Barbara and Michael learned the hard way that pre-construction deposits paid to builders of condominium units are only protected by the Tarion Warranty Corp. up to a maximum of $20,000.
Barbara emailed me recently to say that three years ago she and her husband purchased a condominium home to be built in Parry Sound, and gave a $40,000 deposit directly to the builder without consulting a lawyer.
The house she chose was to be a "nice size" home on a lakefront lot, "our dream for the future."
Barbara knows three other couples who also paid deposits to the builder. The builder was a former lawyer who was disbarred by the Law Society in 2003. He had been found guilty of misappropriating more than $3 million from his clients between 1998 and 2000.
"He wooed us," Barbara told me in her email, "and we trusted him explicitly. We all paid him deposits and for the next two years listened to his excuses and promises that building would start soon.
"My husband and I sold our house in February 2008, and he promised that if our (new) house was not ready, he would look after our living expenses. (We have been living with family since October 2008.)"
Last November, the couple gave up on the builder and finally contacted Tarion. They applied for a return of their deposit, and wrote me if there was any chance of getting back more than Tarion's $20,000 cap on condominium deposit protection.
I asked Peter Balasubramanian, a lawyer and vice-president of claims for Tarion, about the condominium deposit protection. He told me that the $20,000 is a hard cap, and a condominium buyer cannot claim more than the maximum under any circumstances.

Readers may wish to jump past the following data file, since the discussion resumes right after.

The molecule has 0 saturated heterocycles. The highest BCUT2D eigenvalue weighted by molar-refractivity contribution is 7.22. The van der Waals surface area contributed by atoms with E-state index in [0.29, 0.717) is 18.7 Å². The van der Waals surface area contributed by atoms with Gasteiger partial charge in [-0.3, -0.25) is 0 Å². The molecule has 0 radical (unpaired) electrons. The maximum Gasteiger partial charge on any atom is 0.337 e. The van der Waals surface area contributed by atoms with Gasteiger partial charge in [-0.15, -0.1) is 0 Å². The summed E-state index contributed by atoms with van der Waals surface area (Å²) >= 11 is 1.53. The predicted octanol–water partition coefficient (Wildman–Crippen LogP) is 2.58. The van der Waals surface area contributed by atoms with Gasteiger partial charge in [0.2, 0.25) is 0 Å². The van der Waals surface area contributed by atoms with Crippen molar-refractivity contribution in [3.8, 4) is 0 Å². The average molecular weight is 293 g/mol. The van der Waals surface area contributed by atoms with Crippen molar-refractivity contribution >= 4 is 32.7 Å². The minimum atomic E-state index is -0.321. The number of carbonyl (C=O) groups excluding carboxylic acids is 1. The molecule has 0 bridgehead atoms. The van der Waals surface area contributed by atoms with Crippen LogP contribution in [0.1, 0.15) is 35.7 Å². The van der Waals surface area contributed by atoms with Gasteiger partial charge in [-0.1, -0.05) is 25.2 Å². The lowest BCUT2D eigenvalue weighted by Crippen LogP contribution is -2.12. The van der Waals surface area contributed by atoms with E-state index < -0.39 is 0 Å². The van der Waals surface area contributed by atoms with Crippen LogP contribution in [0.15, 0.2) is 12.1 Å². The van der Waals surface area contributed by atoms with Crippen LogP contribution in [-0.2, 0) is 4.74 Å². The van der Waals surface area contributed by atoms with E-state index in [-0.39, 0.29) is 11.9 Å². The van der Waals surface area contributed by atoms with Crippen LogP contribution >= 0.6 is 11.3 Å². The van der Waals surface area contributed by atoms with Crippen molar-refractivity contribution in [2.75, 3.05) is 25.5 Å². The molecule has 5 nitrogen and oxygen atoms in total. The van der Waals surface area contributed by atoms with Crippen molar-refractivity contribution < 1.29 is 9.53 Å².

Under the Condominium Act, all deposits are to be held in trust, usually by the builder's lawyer unless Tarion has received "prescribed security" for the first $20,000, or excess deposit insurance has been purchased from a company like Lombard Canada or Travellers Guarantee Company for the amount above $20,000. (Purchasers of freehold homes are protected against loss of deposits up to $40,000.)
Balasubramanian confirmed to me that "if the money never went into trust but the builder simply took the money, then there would be no protection for the purchaser other than the $20,000 protected by Tarion" even though the project was not registered with the warranty corporation.
"We are all very grateful that Tarion exists and that we are able to get part of our deposits back; but there is still $76,000 (among the three couples) that is owing," Barbara wrote.
For buyers of builder condominiums, there are important lessons to be learned, even though the vast majority of Ontario home and condominium builders properly place deposit funds in trust.
- Deposit money should always be paid to a law firm or other trustee, never to the builder, unless security has been posted with Tarion for the funds.
- Purchasers whose deposits exceed $20,000 should always insist on getting a copy of the builder's excess deposit insurance to ensure that all funds above the Tarion cap are protected.
- Ensure that the builder and project are registered with Tarion.
- Having a lawyer review a purchase agreement before it becomes binding is always a good idea.
Bob Aaron is a sole practitioner at the law firm of Aaron & Aaron in Toronto and a board member of the Tarion Warranty Corp. Bob specializes in the areas of real estate, corporate and commercial law, estates and wills and landlord/tenant law. His Title Page column appears Saturdays in The Toronto Star and weekly on Move Smartly. E-mail firstname.lastname@example.org
June 1, 2009Legal |